There is a website, thereifixedit.failblog.org featuring solutions to broken items. Some of them are pretty funny, most of them unsafe and as my kids would say "ghetto". I thought about that yesterday when I started vacuuming. Recently, the plastic clip which hods the canister in place broke. This old shoelace works just fine.
When I was growing up, broken items were repaired not thrown away. Sometimes you use what you have on hand either because you are out of glue or the part isn't available. We had a dryer with a knob that had to be pulled out to start the cycle. The plastic knob cracked and fell off leaving a screw that was hard to grip. We added a nut to the end of the screw - problem solved. My father was very handy with any kind of tool and kept our house, what was inside and our car in working order. The only thing I can think of that he didn't repair was our TV. Yes, TVs were repaired, not replaced (I know it is shocking). I remember going with him to the repair shop to test the tubes and buying the one that needed to be replaced. One time the TV repairman came to our house and took the entire inside of the TV with him and brought it back in a week.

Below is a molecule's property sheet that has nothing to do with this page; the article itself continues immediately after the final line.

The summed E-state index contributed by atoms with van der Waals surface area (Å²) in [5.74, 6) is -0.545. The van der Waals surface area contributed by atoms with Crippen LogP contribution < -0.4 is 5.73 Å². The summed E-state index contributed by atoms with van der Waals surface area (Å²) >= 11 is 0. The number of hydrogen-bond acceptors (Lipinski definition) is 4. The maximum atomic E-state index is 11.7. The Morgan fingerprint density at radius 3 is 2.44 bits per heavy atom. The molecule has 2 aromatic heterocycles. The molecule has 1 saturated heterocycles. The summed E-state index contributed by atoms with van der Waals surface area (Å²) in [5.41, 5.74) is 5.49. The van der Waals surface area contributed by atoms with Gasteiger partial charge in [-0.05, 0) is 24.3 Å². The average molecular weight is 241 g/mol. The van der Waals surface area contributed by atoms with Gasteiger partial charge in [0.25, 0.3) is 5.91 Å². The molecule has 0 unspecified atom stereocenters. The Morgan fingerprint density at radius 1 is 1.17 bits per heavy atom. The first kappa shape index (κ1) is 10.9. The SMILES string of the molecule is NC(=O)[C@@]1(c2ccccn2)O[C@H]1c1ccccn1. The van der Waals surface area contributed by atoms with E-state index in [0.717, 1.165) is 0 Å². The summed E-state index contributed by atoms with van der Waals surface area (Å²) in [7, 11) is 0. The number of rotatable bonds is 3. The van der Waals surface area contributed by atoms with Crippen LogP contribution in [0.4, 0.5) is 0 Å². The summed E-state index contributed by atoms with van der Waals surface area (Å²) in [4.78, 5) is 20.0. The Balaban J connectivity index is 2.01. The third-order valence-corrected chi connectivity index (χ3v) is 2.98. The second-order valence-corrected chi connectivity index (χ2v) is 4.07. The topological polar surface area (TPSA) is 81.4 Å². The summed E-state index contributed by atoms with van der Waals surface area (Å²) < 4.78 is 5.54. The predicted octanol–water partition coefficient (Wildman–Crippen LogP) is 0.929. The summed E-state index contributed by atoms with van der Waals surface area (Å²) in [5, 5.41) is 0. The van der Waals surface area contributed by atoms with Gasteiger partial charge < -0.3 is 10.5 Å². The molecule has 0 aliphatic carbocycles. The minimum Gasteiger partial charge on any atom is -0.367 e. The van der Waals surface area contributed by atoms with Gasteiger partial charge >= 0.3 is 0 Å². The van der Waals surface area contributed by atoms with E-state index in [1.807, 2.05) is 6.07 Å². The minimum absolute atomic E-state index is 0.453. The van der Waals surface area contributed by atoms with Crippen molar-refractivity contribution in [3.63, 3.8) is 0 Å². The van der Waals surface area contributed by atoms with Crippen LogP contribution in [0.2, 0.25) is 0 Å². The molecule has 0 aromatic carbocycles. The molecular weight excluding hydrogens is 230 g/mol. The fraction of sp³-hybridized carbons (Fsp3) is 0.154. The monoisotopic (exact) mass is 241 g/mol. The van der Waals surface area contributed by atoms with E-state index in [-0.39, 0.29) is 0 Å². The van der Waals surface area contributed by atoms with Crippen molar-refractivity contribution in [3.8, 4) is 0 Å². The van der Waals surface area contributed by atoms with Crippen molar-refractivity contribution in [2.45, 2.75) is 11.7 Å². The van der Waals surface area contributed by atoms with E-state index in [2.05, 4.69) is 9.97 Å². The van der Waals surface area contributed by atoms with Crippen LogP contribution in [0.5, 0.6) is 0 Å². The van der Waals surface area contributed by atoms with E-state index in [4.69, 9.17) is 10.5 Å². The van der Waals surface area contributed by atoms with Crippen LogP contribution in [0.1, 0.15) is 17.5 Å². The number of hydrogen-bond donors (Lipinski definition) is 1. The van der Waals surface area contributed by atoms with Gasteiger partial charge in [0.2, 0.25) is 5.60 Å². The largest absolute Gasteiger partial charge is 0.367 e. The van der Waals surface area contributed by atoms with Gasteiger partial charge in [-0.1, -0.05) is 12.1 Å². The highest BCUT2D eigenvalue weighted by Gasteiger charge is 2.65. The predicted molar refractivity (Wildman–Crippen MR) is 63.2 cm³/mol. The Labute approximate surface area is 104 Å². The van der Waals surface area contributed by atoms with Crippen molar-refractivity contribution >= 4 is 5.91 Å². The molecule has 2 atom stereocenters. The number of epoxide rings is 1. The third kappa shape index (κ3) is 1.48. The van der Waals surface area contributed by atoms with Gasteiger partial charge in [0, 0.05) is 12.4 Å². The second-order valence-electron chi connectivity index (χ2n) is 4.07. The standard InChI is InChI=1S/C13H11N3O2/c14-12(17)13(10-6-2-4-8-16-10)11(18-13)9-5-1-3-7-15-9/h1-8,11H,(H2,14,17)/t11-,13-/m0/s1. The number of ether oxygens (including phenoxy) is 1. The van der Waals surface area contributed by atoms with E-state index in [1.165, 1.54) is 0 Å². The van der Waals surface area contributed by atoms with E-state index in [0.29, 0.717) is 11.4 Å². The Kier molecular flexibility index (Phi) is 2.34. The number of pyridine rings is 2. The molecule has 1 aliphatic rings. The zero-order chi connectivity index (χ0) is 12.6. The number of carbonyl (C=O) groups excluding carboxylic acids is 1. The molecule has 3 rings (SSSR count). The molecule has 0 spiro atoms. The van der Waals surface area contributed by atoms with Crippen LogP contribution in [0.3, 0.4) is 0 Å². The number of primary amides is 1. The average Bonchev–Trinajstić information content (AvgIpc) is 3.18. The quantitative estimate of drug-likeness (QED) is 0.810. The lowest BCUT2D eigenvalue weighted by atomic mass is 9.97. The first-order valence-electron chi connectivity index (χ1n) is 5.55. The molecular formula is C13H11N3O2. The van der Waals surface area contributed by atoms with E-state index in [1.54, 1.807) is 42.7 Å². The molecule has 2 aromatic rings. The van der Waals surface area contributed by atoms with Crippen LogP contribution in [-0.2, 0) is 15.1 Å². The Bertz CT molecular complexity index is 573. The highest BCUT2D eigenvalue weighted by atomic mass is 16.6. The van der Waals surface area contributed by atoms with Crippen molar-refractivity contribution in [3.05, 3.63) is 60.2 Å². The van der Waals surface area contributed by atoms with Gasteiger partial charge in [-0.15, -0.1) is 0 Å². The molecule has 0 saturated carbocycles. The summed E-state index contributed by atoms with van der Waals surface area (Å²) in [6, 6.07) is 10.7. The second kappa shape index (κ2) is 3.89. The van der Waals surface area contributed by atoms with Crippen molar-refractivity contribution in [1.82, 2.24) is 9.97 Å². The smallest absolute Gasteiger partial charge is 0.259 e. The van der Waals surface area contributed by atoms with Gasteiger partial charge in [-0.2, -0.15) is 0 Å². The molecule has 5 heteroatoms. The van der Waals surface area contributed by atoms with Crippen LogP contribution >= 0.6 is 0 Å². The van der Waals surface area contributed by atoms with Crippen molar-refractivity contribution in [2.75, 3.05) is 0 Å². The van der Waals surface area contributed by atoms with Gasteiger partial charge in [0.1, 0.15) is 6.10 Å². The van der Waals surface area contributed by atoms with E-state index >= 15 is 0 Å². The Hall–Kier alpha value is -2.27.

It saddens me that items are just tossed aside, that they are made so cheaply it isn't practical to repair them. But we do try at our house. We are pretty frugal by nature and try to use items as long as possible - we squeeze as much of the toothpaste out as possible and then cut the tube for one last brushing - the same for lotion in a tube. We add water to the shampoo bottle to get one more use - the same for dish soap. I mend tears in clothes and sewed patches on Nathan's jeans when he was little.
We found it is cheaper to go the the thrift stores and buy nearly new crutches and use the rubber padding from them than it is to buy the replacement pads. So what do you do with the leftover crutch? You replace the broken handle on your plunger. I think this is being practical. My kids say ghetto - what do you think?